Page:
Welcome to Deep-Fried Friday. Today the subject is about writing and raising the stakes for your fictional characters.
I recently finished reading Writing the Breakout Novel by Donald Maass, which I definitely recommend for writers. In one of the chapters, he stressed the importance of stakes.
We all know what stakes are – if you’re gambling. Your stakes are what you could lose in the game if you don’t come up with the right hand. Same thing in a novel. Stakes are what your character could lose if the conclusion doesn’t resolve in his favor.
Thinking about the elementary Bible classes I have taught, I came upon the ultimate biblical character for discussing stakes.
This post will not be about theology or religion. This is a look at stakes, from the perspective of a Bible story which many have heard.
Donald Maass says that authors need to continually ask, “How can this matter more?” and “How could things get worse?” Make your characters suffer, and the reader will feel more invested in the outcome.
Job was a rich man who lived long before Jesus’ time and suffered a lot. The story goes that God and the Devil were chatting one day, and God said, “Have you seen Job? Now there’s a faithful guy.” To which the Devil said, “Oh yeah, if you take everything away from him, Job will stop all that stupid ‘praise God’ stuff.” God said, “Go ahead. Give it a shot. You’re gonna eat your words, buddy.”
Okay, that was a paraphrase. But then the Devil tries a lot of stuff to pressure Job into renouncing his faith in God. What does he do? Well, I’ll tell you. Because if this had been a novel, you likely couldn’t find a better example of stakes-raising.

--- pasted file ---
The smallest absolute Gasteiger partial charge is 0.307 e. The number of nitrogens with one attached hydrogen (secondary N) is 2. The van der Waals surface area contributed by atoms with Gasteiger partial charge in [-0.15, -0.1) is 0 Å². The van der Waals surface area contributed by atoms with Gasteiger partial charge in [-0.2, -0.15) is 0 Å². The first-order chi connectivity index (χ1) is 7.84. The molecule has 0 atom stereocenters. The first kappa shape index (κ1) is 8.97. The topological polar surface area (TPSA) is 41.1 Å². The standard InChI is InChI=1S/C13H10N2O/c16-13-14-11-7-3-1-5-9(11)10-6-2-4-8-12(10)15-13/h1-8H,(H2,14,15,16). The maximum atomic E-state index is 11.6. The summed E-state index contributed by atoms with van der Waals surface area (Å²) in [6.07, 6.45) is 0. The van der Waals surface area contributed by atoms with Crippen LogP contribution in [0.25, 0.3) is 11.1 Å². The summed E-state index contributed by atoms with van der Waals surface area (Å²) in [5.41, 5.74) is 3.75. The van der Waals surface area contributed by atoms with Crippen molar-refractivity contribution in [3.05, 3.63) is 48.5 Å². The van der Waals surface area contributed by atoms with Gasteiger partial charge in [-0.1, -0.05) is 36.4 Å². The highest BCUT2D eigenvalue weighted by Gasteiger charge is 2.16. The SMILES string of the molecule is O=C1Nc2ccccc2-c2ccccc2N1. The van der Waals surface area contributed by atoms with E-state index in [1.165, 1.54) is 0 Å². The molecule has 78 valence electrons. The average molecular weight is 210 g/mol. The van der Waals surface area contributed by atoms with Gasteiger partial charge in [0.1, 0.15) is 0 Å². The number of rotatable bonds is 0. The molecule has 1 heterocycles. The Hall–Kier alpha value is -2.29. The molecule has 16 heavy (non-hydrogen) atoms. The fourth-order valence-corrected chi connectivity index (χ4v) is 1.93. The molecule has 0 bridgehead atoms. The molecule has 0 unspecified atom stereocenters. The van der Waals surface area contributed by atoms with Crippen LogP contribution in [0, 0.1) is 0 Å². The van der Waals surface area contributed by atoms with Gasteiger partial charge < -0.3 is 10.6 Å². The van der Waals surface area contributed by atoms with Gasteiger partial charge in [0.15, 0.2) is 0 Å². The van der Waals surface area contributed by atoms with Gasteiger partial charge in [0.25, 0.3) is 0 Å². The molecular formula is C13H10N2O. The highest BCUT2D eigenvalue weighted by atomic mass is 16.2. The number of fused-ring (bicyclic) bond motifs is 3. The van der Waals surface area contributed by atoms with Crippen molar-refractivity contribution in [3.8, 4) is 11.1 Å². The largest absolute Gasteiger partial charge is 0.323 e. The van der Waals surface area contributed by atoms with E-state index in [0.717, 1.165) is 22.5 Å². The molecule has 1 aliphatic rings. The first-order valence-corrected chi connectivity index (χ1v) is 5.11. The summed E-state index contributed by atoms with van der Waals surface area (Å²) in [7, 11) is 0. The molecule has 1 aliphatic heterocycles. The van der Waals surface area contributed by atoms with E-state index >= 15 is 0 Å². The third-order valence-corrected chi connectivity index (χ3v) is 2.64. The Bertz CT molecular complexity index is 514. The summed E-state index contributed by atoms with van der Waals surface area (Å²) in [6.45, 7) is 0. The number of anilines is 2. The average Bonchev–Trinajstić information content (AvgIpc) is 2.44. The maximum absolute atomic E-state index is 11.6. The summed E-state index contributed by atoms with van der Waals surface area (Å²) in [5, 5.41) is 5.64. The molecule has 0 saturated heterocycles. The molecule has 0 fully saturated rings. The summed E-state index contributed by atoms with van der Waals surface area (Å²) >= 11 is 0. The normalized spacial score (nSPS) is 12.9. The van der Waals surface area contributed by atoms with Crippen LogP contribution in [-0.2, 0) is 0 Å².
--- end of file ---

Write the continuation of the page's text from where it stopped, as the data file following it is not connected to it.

Remember, Job defines himself by his faith in God. This is a stance he holds dearer than anything, or so he thinks. It hasn’t been tested before.
First, nearby enemies attack all of Job’s livestock and carry them off. They also kill all of Job’s servants, save the one who comes to report disaster.
Second, the fire of God falls from the sky (lightning? meteor?) and burns up the sheep and servants, save the one who reports the loss to Job.
Third, other foreign enemies raid the livestock and take camels. Um, yeah, dead servants. Except one. You’re catching onto the theme.
What’s at stake? Property. Livelihood.
We care about the things we own. Thus, a ransacked home, a tornado-devastated neighborhood, the loss of a keepsake, and a theft matter to us in stories. We work hard to gain our property. In addition, this was Job’s livelihood. Losing one’s job or dream can be a high stakes proposition.
Next, all of Job’s kids – seven sons and three daughters – just happen to be feasting together. Suddenly, a mighty wind blows in from the desert and strikes the house, which falls like a house of sticks with three piggies inside. Everyone dies . . . except of course for that one servant guy who makes it out and reports the bad news to Papa Job.
What’s at stake? Family. Losing one’s sibling, parent, or child wreaks havoc. Even threats to one’s family evokes an emotional response beyond that of hurting our property. These are our loved ones after all.